On Tuesday I had a quick meeting with Ben, my Graphic Guru, because I’d not seen him in quite a while. I showed him my portfolio; he’d seen most of the work before but not seen it in a portfolio style so thought it would be good to get his opinion on it’s presentation.
Overall I think he was quite positive about he layout of the portfolio. The main points he had to make that I should change were factors that I’d heard before in portfolio visits, so I’ll definitely take them on board. He liked the work that was presented in context and said he’d like to see a little more of that, and general layout was fine. A couple of other point’s he picked up on was that I should be careful when presenting landscape/ portrait mixes, because the presentation has to flow, and make sure that it’s clear what the project was for.

Then we moved on to my current work, for my final major project. I told him the idea of interpreting my own dreams and that I was a little confused with where I should go next with my work, and he cleared the air a bit. Ben agreed with the tutors in creating something that isn’t just a comic, but mixes elements, shapes and textures together, so some images might fade and others might stand out more. He liked the concept of some of the stories I’d come up with but thought that by keeping to a more non-linear path the book would look a lot more sophisticated.

I think I agree with this way of thinking and did from the start, but Ben managed to put the idea across a little clearer than the tutors for me (not that thy were explaining it wrong, more that it simply wasn’t sinking in for me). Next time I speak to him will be more fun because I’ll have a lot more work to be showing him.

Creative Review- The Science of Sleep

As part of my research for dreams within the art world there are a few films I want to watch. One of these was The Science of Sleep, which I watched yesterday. I have to say I loved it, I have no idea why I didn’t watch it before because it helps explain a lot of the subconscious so well.
The main character, Stephane, is an illustrator who is fascinated with the dream world (already there are two huge similarities between the main character and me) and this film helps show the relationship between the way he acts in real life and what goes on in his sleep.
The introduction of the film is interesting; in his sleep, Stephane is teaching how a dream is made up. He adds to a potion- a person’s wish, things that they’ve reminisced about that week, memory and feelings amongst other things. This helps show why dreams are so hard to work out—there are so many things going on!
The relationship between the dream and real world is supported by the imagination. Stephane always thinks of creative ways to make things look more fun, he wants to be an inventor, and when he analyses real life events in his dreams he more often than not turns the dream into something he wants.
The reason I love the film so much though are the small bits that a lot of people might or might not pick up on. I have a heavy interest in dreams so feel like I connect with the character quite a lot. There is a fear of rejection, which he uses his dreams to escape from. He can create new worlds in his dreams, which I like to do. He begins to dream when he should be listening. He tires easily because when he dreams he uses a lot more energy than you should. He sometimes has to do little tests to work out if he’s dreaming or not. All of these are me!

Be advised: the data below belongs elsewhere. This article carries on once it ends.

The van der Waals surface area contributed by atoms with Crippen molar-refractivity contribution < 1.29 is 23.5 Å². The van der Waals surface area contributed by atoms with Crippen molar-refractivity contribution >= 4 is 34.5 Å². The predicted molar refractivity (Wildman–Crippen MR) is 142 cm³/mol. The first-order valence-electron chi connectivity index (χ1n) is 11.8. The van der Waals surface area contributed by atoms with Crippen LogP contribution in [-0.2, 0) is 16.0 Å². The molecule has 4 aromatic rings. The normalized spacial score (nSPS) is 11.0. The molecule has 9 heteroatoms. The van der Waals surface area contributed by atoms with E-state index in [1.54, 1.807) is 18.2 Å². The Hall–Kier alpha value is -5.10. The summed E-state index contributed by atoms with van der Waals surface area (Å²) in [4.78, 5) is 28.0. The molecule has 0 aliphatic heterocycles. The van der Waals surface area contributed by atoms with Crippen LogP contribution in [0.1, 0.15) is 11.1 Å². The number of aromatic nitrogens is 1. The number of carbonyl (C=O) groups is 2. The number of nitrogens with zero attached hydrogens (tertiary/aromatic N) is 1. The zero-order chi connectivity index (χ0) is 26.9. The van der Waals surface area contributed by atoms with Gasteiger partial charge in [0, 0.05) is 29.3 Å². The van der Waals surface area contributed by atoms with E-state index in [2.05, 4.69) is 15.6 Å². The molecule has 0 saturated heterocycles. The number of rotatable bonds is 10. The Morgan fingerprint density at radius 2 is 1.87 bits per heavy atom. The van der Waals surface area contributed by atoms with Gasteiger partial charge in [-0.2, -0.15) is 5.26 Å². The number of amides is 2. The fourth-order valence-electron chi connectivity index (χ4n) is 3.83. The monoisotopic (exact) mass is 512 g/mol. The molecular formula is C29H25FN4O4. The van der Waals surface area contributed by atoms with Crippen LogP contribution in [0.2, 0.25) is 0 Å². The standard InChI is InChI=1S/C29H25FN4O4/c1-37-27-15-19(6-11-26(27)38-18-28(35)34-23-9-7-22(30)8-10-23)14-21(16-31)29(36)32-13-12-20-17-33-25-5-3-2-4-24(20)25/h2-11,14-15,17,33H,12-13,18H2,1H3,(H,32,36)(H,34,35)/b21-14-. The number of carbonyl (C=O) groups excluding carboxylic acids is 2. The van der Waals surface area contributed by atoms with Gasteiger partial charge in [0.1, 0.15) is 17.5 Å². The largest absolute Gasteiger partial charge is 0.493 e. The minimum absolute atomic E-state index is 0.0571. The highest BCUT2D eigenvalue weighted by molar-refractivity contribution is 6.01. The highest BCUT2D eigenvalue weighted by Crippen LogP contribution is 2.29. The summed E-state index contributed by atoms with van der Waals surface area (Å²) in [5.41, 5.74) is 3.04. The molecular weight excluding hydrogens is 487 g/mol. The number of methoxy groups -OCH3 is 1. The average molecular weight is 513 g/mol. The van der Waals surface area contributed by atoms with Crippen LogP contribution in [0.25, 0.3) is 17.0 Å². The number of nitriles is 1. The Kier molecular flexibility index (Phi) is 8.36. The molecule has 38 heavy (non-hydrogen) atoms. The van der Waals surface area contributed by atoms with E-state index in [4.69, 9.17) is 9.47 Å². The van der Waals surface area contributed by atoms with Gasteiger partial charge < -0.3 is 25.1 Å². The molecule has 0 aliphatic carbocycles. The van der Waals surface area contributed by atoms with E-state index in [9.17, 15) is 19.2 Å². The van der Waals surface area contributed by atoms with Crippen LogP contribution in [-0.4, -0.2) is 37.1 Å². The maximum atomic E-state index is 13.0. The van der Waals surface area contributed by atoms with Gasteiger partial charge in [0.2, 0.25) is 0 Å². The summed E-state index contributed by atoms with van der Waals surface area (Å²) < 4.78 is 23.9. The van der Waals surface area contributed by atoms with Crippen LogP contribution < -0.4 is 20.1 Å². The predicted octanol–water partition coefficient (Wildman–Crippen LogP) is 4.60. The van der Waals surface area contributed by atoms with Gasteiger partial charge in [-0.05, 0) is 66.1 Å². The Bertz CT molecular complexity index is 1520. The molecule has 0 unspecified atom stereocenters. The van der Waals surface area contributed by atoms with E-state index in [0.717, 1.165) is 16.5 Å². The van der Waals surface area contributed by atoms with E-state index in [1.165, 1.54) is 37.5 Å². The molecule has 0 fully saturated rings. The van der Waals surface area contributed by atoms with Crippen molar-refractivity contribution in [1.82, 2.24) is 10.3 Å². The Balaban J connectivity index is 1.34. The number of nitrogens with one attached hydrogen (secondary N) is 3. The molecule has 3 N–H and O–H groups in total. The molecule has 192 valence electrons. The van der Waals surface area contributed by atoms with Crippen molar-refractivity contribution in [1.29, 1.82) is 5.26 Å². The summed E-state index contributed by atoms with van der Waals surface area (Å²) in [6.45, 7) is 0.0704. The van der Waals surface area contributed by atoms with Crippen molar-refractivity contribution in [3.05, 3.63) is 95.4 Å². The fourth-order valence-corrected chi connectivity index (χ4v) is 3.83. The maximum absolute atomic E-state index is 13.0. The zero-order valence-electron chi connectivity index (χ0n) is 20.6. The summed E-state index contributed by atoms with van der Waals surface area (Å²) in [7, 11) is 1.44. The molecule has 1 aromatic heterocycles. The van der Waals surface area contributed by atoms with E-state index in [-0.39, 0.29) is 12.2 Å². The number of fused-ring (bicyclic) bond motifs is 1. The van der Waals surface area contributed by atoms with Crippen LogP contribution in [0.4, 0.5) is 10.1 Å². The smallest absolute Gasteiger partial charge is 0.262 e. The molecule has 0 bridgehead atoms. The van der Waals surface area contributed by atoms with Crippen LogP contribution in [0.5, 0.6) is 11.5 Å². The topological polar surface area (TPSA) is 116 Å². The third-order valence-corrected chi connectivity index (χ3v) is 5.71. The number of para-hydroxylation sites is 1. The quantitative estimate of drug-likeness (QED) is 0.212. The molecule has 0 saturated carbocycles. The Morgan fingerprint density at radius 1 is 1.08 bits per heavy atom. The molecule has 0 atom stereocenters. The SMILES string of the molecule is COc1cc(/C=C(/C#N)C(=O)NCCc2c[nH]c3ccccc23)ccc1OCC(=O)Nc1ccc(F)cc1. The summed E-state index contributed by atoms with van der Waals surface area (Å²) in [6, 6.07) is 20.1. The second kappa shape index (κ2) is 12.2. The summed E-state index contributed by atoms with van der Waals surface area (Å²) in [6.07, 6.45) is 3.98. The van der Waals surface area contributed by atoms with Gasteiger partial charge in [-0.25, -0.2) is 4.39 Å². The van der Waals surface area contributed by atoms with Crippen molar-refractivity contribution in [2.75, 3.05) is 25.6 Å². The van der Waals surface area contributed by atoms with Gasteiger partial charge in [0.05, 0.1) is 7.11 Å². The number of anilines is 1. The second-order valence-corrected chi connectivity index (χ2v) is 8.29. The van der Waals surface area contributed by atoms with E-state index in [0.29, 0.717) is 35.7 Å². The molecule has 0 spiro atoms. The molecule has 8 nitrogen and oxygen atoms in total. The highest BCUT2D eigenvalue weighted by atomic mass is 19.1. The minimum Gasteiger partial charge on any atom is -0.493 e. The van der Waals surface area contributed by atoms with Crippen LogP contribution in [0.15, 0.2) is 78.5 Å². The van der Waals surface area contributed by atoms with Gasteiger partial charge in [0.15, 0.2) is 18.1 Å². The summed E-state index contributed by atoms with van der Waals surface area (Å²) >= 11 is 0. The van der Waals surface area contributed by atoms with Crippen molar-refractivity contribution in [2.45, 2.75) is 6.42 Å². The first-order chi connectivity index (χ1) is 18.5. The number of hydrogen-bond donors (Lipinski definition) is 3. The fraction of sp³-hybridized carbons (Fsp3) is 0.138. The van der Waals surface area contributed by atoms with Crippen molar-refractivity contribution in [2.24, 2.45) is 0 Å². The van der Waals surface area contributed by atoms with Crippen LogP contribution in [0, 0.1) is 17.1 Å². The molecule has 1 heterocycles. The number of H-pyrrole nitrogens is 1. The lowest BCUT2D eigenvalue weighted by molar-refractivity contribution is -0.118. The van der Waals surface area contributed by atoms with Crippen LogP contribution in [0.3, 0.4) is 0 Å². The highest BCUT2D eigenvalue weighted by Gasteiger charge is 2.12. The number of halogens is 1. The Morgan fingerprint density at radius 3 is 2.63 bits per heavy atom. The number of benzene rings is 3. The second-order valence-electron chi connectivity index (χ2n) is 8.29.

There is a lot of inspiration I can draw from this film, both personally and in the creative world. A lot of great techniques were used to portray dreams that I might be able to use in my work, like the exaggeration on hands to show how heavy they are, or a car crash and him not moving when he’s feeling drunk. I give it a 9/10.


Last Tuesday we had Lucy Wilson come in to give us a fun little workshop on bookbinding! I have done book binding before and enjoyed it so was excited for this, especially since the last time I did it was about three years ago and I knew I’d have forgotten most of the basics.
In true classic fashion, I was late, so had to play catch up a bit, so it was a good job I knew a little bit of information beforehand. The technique she taught us was a nice basic one, that can be applied to any size really, as long as you get the measurements right!
I made an A6 sized book with a card front and back cover, and folded paper inside, giving me about 40 sides to write or draw through. The basic principal of this technique was to fold each sheet in half, put measured holes in each piece, and then sew them together, before finally gluing the spine together and pressing for good measure. The trickiest part of the process was remembering to go back on yourself, to the page below to bind those two sheets together, and then trying the loop at the end, but once you get into the rhythm of things it was quite soothing.
Lucy herself was a great help in the workshop; you can obviously tell she has a passion for binding her own books and she brought some great ones with her. She also gave us a quick demonstration on hardback bookbinding (which takes a bit longer and is a bit more complicated) that I might try out myself.
I’m quite proud of that little book so I’m definitely going to make more of them in the near future and experiment with the paper, cover etc. I’m going to use the ne I just made to jot down all my thought’s, because I’ve been told to stop bottling things up, so it will be my catalyst for release!